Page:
Admittedly, these changes will increase your exposure and have you risking some extra chips with hands other than the nuts. But the goal isn’t to turn you into a spewy fish. The goal is to make decisions based upon the right factors and to capitalize on profitable spots when they arise. And I assure you, they arise way more often than any small baller would admit.
Upgrading From Small Ball
For most players who gravitated to small ball for its simplicity and due to their own risk-averse nature, it may not seem easy to upgrade from a small baller to solid TAG or LAG. Sure, in theory, it seems like bluffing more, folding less, and risking more chips in +EV spots is all well and good. But actually pulling those triggers is a scarier proposition.
For me personally, the only way that I can overcome monetary fear is with information and study. When you don’t know what goes into a good bluff, the math behind various bluff sizes, and how to estimate the profitability of a bluff – chances are you’ll avoid making the play. When you’ve value bet thinly in the past and gotten snapped off by a slightly better hand – it makes you feel that you’ve made a mistake and has you look toward safe-haven “strategies” like small ball.
And look, the work needed to get away from small ball and into a higher EV strategy is no joke, but anything worthwhile requires hard work. I think it’s massively worthwhile to make more money, even if it’s just a few extra dollars per hour, when I do get to play.
The truth is that if you put in the work to build your hand reading skills, and pair those with simple poker math, it makes pulling triggers way easier. Putting a $300 river bluff out there with zero ideas of how good or bad it is results in an uneasy feeling. And if you have any risk-averse tendencies, an uneasy feeling leads you to avoid the risk.
But putting a $300 river bluff out there expecting it to be +EV to the tune of +$180 because your opponent has X range and would fold Y percent of it is a totally different feeling. Now even the most risk-averse person, because they can see the long run benefit of risking that $300 bluff, is more encouraged to make that bet.
Some work and dedication toward hand reading will help you find so many spots that you’re currently passing upon. These extra spots may put some extra chips in play, but when you know they rate to make you money in the long run, you’ll feel confident pulling triggers and breaking into more aggressive territory.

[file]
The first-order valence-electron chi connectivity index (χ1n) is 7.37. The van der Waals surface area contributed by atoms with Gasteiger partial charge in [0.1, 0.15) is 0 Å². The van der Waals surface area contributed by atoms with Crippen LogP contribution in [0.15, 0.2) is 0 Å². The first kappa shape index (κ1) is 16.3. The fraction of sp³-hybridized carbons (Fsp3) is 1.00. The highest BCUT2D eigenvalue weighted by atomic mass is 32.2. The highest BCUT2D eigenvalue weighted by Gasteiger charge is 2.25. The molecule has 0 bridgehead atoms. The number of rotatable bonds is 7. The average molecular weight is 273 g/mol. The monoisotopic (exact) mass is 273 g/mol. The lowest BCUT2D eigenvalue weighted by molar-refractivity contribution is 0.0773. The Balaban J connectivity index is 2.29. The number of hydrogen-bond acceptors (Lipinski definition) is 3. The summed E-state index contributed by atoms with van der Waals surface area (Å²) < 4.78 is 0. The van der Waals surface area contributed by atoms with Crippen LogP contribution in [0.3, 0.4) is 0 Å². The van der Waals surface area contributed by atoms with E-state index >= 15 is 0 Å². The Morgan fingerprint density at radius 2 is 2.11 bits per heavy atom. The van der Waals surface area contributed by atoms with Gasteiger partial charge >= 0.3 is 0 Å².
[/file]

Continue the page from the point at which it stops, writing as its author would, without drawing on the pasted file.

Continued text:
Remember, the goal isn’t to turn you into a maniac. The goal is to arm you with the necessary tools to find +EV spots and to give you the confidence to make the extra plays that increase your winrate. Take the good plays, avoid the bad ones, and make decisions based upon the variable that matters most: your opponent. Good cards come around too rarely, and monster hands are even rarer – so capitalizing on all of the spots between now and your next big hand is crucial for long term success.
The Next Step
Going from small baller to a solid TAG or LAG requires improvement in your hand reading skills and your ability to craft exploitative lines. When you know your opponent folds too rarely, it makes bluffing a breeze. When you know your opponent has too many second-best hands that they can’t fold, it makes thin value betting simple.
The good news is that I have a complete course on hand reading, aptly named The Hand Reading Lab. This course shows you how to put your opponent on a correct range of hands, how to understand ranges from a technical point of view, and gives you simple shortcuts so you can utilize this skill at the tables. Plus, there are lots of examples to ensure everything sinks in.
Now most players won’t even consider buying this course because a.) it’s a complicated subject and b.) it’s $500. But I want players with bankrolls of all sizes to be able to hand read with confidence, so I decided to build THE VAULT poker membership. This gives you instant 24/7 streaming access to The Hand Reading Lab, along with all of my other high-end training courses. You can study The One Percent, get heaps of hand reading examples from the poker workbooks, and even stream The Mental Advantage to ensure everything is on track.
Instead of spending over $2,000 on all of these courses, you can invest one black chip per month and study them all. Plus you get access to my private Discord channel to ask questions, early-access to future courses & books, and homework to help the material sink in between sessions.
If that sounds up your alley, you can take a 1-week free trial of THE VAULT here. Make a dent in The Hand Reading Lab and if it’s not a good fit for you, just cancel with one click. But if you enjoy it and see the value in learning these concepts, stick around and I’ll be right here to help you!
Either way, good luck & happy grinding.